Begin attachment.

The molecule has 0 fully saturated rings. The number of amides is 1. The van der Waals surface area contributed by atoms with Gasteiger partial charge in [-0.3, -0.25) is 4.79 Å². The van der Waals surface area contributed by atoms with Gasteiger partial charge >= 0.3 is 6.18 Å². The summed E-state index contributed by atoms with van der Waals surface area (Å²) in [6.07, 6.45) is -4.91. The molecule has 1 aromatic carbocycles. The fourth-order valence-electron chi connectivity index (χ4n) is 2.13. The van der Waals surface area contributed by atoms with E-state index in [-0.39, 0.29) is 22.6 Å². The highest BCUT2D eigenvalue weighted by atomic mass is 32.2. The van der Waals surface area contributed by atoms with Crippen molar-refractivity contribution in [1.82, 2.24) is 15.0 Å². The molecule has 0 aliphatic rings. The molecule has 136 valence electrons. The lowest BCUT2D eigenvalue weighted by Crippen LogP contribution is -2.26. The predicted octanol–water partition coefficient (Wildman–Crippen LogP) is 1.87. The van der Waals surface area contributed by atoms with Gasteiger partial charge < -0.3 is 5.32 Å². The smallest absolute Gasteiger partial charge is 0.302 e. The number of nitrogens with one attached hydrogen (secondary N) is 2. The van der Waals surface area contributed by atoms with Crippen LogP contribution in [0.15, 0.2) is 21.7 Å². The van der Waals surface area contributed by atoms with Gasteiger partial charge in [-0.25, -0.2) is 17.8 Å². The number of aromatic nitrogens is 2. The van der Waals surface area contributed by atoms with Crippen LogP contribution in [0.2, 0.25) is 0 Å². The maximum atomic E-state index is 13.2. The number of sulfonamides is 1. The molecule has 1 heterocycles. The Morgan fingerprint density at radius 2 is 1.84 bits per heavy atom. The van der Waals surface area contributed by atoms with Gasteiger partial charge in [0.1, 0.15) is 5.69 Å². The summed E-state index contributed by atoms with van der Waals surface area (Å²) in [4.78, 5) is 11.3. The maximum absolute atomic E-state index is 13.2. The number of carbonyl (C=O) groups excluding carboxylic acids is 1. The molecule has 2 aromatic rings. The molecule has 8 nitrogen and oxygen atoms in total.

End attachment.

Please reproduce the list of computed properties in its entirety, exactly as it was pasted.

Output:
The molecule has 0 fully saturated rings. The number of amides is 1. The van der Waals surface area contributed by atoms with Gasteiger partial charge in [-0.3, -0.25) is 4.79 Å². The van der Waals surface area contributed by atoms with Gasteiger partial charge >= 0.3 is 6.18 Å². The summed E-state index contributed by atoms with van der Waals surface area (Å²) in [6.07, 6.45) is -4.91. The molecule has 1 aromatic carbocycles. The fourth-order valence-electron chi connectivity index (χ4n) is 2.13. The van der Waals surface area contributed by atoms with E-state index in [-0.39, 0.29) is 22.6 Å². The highest BCUT2D eigenvalue weighted by atomic mass is 32.2. The van der Waals surface area contributed by atoms with Crippen molar-refractivity contribution in [1.82, 2.24) is 15.0 Å². The molecule has 0 aliphatic rings. The molecule has 136 valence electrons. The lowest BCUT2D eigenvalue weighted by Crippen LogP contribution is -2.26. The predicted octanol–water partition coefficient (Wildman–Crippen LogP) is 1.87. The van der Waals surface area contributed by atoms with Gasteiger partial charge < -0.3 is 5.32 Å². The smallest absolute Gasteiger partial charge is 0.302 e. The number of nitrogens with one attached hydrogen (secondary N) is 2. The van der Waals surface area contributed by atoms with Crippen LogP contribution in [0.15, 0.2) is 21.7 Å². The van der Waals surface area contributed by atoms with Gasteiger partial charge in [-0.25, -0.2) is 17.8 Å². The number of aromatic nitrogens is 2. The van der Waals surface area contributed by atoms with Crippen LogP contribution in [0.2, 0.25) is 0 Å². The maximum atomic E-state index is 13.2. The number of sulfonamides is 1. The molecule has 1 heterocycles. The Morgan fingerprint density at radius 2 is 1.84 bits per heavy atom. The van der Waals surface area contributed by atoms with Gasteiger partial charge in [0.1, 0.15) is 5.69 Å². The summed E-state index contributed by atoms with van der Waals surface area (Å²) in [4.78, 5) is 11.3. The maximum absolute atomic E-state index is 13.2. The number of carbonyl (C=O) groups excluding carboxylic acids is 1. The molecule has 2 aromatic rings. The molecule has 8 nitrogen and oxygen atoms in total.